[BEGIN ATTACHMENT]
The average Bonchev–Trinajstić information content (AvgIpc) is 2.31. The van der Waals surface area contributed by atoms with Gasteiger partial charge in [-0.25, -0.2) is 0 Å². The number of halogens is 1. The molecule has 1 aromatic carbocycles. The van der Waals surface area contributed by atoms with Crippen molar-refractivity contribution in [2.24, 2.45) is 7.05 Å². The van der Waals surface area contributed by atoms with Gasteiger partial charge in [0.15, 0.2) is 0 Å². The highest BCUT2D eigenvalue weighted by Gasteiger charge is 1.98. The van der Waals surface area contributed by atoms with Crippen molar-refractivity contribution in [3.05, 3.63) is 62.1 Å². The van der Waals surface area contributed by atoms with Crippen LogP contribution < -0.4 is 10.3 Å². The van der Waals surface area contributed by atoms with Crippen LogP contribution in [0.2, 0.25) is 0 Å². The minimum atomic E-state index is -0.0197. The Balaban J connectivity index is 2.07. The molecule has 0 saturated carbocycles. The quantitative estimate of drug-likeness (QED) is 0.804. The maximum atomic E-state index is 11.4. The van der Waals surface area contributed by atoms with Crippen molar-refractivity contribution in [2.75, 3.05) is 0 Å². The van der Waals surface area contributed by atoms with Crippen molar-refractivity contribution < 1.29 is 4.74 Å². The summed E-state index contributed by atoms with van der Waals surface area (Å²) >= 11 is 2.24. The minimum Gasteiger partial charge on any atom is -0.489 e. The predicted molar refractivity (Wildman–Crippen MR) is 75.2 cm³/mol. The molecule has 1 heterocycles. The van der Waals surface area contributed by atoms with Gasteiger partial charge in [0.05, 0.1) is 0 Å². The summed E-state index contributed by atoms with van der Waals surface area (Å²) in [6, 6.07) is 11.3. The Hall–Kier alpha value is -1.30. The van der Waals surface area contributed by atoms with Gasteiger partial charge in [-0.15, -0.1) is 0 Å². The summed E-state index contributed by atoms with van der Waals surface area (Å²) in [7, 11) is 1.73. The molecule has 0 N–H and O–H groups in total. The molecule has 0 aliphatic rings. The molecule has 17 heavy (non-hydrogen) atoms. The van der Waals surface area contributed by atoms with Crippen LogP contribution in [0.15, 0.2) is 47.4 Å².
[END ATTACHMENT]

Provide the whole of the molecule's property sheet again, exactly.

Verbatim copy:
The average Bonchev–Trinajstić information content (AvgIpc) is 2.31. The van der Waals surface area contributed by atoms with Gasteiger partial charge in [-0.25, -0.2) is 0 Å². The number of halogens is 1. The molecule has 1 aromatic carbocycles. The van der Waals surface area contributed by atoms with Crippen molar-refractivity contribution in [2.24, 2.45) is 7.05 Å². The van der Waals surface area contributed by atoms with Gasteiger partial charge in [0.15, 0.2) is 0 Å². The highest BCUT2D eigenvalue weighted by Gasteiger charge is 1.98. The van der Waals surface area contributed by atoms with Crippen molar-refractivity contribution in [3.05, 3.63) is 62.1 Å². The van der Waals surface area contributed by atoms with Crippen LogP contribution < -0.4 is 10.3 Å². The van der Waals surface area contributed by atoms with Crippen LogP contribution in [0.2, 0.25) is 0 Å². The minimum atomic E-state index is -0.0197. The Balaban J connectivity index is 2.07. The molecule has 0 saturated carbocycles. The quantitative estimate of drug-likeness (QED) is 0.804. The maximum atomic E-state index is 11.4. The van der Waals surface area contributed by atoms with Crippen molar-refractivity contribution in [2.75, 3.05) is 0 Å². The van der Waals surface area contributed by atoms with Crippen molar-refractivity contribution < 1.29 is 4.74 Å². The summed E-state index contributed by atoms with van der Waals surface area (Å²) >= 11 is 2.24. The minimum Gasteiger partial charge on any atom is -0.489 e. The predicted molar refractivity (Wildman–Crippen MR) is 75.2 cm³/mol. The molecule has 1 heterocycles. The van der Waals surface area contributed by atoms with Gasteiger partial charge in [0.05, 0.1) is 0 Å². The summed E-state index contributed by atoms with van der Waals surface area (Å²) in [6, 6.07) is 11.3. The Hall–Kier alpha value is -1.30. The van der Waals surface area contributed by atoms with Gasteiger partial charge in [-0.15, -0.1) is 0 Å². The summed E-state index contributed by atoms with van der Waals surface area (Å²) in [7, 11) is 1.73. The molecule has 0 N–H and O–H groups in total. The molecule has 0 aliphatic rings. The molecule has 17 heavy (non-hydrogen) atoms. The van der Waals surface area contributed by atoms with Crippen LogP contribution in [0.15, 0.2) is 47.4 Å².